#7 Utah Utes: The Utes are looking tough once again for 2010. They have some holes to fill on defense, but with BYU losing Max Hall and other staples, Utah is primed to be right there with TCU. The offense will be led by sophomore QB Jordan Wynn, who threw for 1,329 yards, eight scores, and four picks in a half season’s work after replacing junior Terrance Cain. The team loses a 1,000 yard wide receiver in David Reed, but retains Jereme Brooks, who led all receivers with seven scores. Sophomore Luke Williams will be the second throwing option for Wynn, having caught just nine passes last year. The rushing attack will be led by Eddie Wide and Matt Asiata. Asiata tore his ACL early last season and was granted an extra year of eligibility. Wide emerged as a more than capable replacement, racing for 1,070 yards and 12 touchdowns on 202 carries. On defense, only five starters return. Last year’s unit allowed just 176.2 passing yards and 20.2 points per game. The biggest hit comes at linebacker, with all three starters now gone. However, junior J.J. Williams is expected to lead a young group. The schedule isn’t easy, but Utah does get most of the big games at home, including Pittsburgh, TCU, and BYU.
Key non-conference games: Pittsburgh, @ Notre Dame
Key conference games: @ Air Force, TCU, BYU
#8 Middle Tennessee State Blue Raiders: MTSU isn’t exactly one of the most talked about mid majors, but last year it showed it really does have a capable football program. The Raiders finished behind Troy for the Sun Belt title, but won ten games, including a bowl victory over Southern Miss. Now, it might just be MTSU’s year to win the Sun Belt. The offense will be led by a great dual threat in Dwight Dasher. He led his team with 1,154 yards and 13 touchdowns on the ground, while throwing for 2,789 yards, 23 touchdowns, and 14 interceptions. At wide receiver, the team loses Chris McClover and Patrick Honeycutt, who combined for 961 yards and nine scores. Remaining are Garrett Andrews and Shane Blissard. The two only combined for 19 catches last year, though. This year’s defensive unit also has some strength. DE Jamari Lattimore returns, having racked up 5.5 sacks. Safety Jeremy Kellem has been named the Sun Belt preseason Defensive Player of the Year. The Blue Raiders will have their first statement game opportunity in week one, when the Minnesota Golden Gophers come to Tennessee.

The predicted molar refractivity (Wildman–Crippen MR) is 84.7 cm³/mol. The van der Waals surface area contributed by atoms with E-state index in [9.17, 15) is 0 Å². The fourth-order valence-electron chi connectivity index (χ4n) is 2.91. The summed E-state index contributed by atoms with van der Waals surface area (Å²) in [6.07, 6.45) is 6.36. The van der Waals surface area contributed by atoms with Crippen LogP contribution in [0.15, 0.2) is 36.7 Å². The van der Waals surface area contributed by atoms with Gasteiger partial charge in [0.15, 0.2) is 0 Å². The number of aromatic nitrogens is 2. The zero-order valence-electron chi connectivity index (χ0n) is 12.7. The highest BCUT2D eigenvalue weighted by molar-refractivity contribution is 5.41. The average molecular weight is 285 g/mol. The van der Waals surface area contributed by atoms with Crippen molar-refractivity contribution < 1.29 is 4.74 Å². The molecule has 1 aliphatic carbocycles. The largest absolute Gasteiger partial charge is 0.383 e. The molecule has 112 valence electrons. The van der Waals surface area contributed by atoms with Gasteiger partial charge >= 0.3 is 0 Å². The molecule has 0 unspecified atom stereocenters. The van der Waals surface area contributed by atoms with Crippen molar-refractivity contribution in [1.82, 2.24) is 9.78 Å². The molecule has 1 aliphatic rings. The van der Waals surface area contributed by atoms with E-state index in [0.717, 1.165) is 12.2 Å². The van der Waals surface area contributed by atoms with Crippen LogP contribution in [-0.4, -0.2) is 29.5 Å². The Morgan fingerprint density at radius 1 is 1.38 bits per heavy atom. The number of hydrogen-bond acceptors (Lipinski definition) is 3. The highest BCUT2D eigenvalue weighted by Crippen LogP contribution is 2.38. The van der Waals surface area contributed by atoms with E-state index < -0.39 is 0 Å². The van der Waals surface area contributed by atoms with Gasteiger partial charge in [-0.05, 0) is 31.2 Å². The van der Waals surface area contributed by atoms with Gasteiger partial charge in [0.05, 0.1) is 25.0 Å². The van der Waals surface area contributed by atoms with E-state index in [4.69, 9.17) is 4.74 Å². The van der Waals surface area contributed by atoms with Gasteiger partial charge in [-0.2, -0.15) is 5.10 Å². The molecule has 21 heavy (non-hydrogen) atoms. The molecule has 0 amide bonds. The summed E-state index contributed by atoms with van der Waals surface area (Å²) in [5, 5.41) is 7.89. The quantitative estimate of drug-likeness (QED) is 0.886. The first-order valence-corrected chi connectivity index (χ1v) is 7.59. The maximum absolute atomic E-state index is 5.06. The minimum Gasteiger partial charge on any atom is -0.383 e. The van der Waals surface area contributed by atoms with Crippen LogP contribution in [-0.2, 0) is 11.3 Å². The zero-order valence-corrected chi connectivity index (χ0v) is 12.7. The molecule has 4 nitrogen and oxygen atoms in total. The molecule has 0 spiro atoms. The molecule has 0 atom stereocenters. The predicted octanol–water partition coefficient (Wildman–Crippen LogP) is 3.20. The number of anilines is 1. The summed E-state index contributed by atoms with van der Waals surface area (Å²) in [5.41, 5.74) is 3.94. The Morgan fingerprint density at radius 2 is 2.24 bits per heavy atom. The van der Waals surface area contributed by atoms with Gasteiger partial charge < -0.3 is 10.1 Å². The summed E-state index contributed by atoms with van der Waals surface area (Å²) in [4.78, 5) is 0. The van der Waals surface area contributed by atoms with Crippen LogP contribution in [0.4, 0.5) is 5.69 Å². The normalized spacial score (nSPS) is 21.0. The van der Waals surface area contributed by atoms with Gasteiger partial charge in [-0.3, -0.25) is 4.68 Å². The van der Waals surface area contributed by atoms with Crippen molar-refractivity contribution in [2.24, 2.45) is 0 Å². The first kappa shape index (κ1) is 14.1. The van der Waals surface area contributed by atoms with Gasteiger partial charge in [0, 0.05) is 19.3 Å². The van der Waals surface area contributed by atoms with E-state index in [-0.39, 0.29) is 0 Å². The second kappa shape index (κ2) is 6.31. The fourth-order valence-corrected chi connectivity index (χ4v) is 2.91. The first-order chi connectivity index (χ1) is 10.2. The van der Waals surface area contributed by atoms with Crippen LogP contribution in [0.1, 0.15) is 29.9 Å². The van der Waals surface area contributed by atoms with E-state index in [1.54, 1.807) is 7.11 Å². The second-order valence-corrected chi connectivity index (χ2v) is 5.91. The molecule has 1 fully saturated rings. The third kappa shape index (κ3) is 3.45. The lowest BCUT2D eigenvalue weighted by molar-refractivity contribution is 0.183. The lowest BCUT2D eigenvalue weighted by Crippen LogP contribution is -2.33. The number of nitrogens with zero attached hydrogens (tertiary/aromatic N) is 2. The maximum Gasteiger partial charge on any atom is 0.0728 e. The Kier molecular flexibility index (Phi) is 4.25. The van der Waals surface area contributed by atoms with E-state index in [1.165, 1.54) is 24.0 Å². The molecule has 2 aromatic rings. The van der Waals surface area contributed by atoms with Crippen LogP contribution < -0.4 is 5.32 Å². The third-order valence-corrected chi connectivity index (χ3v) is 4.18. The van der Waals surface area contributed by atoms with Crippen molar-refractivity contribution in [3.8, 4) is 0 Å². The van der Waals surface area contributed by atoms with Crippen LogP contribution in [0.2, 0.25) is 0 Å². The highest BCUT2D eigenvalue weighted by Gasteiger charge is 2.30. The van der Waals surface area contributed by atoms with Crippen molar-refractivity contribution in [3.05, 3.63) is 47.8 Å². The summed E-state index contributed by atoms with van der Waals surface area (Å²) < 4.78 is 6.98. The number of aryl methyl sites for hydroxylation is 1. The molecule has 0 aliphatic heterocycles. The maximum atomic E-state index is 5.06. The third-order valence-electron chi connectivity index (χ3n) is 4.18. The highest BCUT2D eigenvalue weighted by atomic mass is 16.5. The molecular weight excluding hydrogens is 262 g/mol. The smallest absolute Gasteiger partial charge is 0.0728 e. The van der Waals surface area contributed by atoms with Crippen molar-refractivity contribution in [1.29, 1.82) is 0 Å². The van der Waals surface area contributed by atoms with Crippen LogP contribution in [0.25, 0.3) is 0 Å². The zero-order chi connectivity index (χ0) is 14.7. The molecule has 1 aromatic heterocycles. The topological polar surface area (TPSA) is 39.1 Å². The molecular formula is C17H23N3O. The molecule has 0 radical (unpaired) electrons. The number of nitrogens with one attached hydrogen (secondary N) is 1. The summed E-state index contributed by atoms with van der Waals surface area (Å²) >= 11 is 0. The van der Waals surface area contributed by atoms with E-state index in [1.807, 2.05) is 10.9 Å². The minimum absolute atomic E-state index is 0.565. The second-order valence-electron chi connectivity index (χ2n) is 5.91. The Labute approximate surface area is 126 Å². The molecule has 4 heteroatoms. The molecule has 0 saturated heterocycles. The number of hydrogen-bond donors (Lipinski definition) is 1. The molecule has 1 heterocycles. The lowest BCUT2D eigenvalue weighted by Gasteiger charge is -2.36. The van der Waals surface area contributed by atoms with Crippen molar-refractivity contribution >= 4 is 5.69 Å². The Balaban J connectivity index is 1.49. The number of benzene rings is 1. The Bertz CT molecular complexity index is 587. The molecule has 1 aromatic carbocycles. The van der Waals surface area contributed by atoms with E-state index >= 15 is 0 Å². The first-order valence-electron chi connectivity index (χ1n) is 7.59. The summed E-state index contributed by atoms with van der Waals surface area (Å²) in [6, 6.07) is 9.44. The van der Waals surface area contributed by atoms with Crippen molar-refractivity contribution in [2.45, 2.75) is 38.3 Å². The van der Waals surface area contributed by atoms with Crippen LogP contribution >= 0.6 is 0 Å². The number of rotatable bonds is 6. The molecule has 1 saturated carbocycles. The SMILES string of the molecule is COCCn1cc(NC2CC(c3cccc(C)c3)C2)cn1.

Key non-conference games: Minnesota, @ Georgia Tech
Key conference games: @ Louisiana-Lafayette, Troy
#9 Northern Illinois Huskies: The Huskies are again on the rise, with back-to-back bowl appearances and an impressive win at Purdue last season. Now, they return several key starters and look to appear in the MAC Championship game with Temple. The offense will once again feature a strong running game, with senior Chad Spann. Last season, Spann gained 1,038 yards and scored 19 times on 179 carries. Fellow running back Me’Co Brown has left the program, so JUCO transfer Jasmin Hopkins will see action early. Chandler Harnish will again be the quarterback and will try to improve on a mediocre performance, throwing for 1,670 yards, 11 touchdowns, and six interceptions last season. The 109th ranked passing offense will be searching for a top wide receiver, as only two caught more than one touchdown. Landon Cox appears to be the man, leading last year’s squad with 535 yards and four scores on 45 receptions. Defensively, the Huskies should be set. Nine starters are returning, but will need to improve on last year’s measly four total interceptions. Last year’s unit also allowed opponents to convert 41.2% of the time on third down, but did sack the quarterback 29 times. Where it really counts, the Huskies only surrendered 21.2 points per game. This season, the Huskies will face a brutal schedule, with four of the first five on the road. However, with the departure of Dan LaFevour at Central Michigan, the MAC West is NIU’s to lose.
Key non-conference games: @ Iowa State, @ Minnesota
Key conference game: Temple
#10: Central Florida Knights: The Knights are going to be a power in Conference USA’s East Division. The story here is the defense, which allowed just 84.7 rushing yards per game last season. Seven starters are returning, including DE Bruce Miller, who was responsible for 16 sacks in 2009. At cornerback, sophomore Josh Robinson will make another impact, intercepting six passes in his freshman debut. A unit that a year ago allowed just 22.5 points per game has nowhere to go but up. The offense is a different story, with junior Rob Calabrese stepping in at quarterback. He threw for three scores and no interceptions in limited action in 2009. Leading running back Brynn Harvey should be back from knee surgery in time for the season opener. On the plus side, the offense returns four starting linemen and its top receiver in Kamar Aiken, who scored nine times and averaged 16.9 yards per catch last year. The Knights have an excellent chance to make the C-USA title game, led by their lights-out defense.
Key non-conference games: North Carolina State, @ Kansas State
Key conference game: @ Houston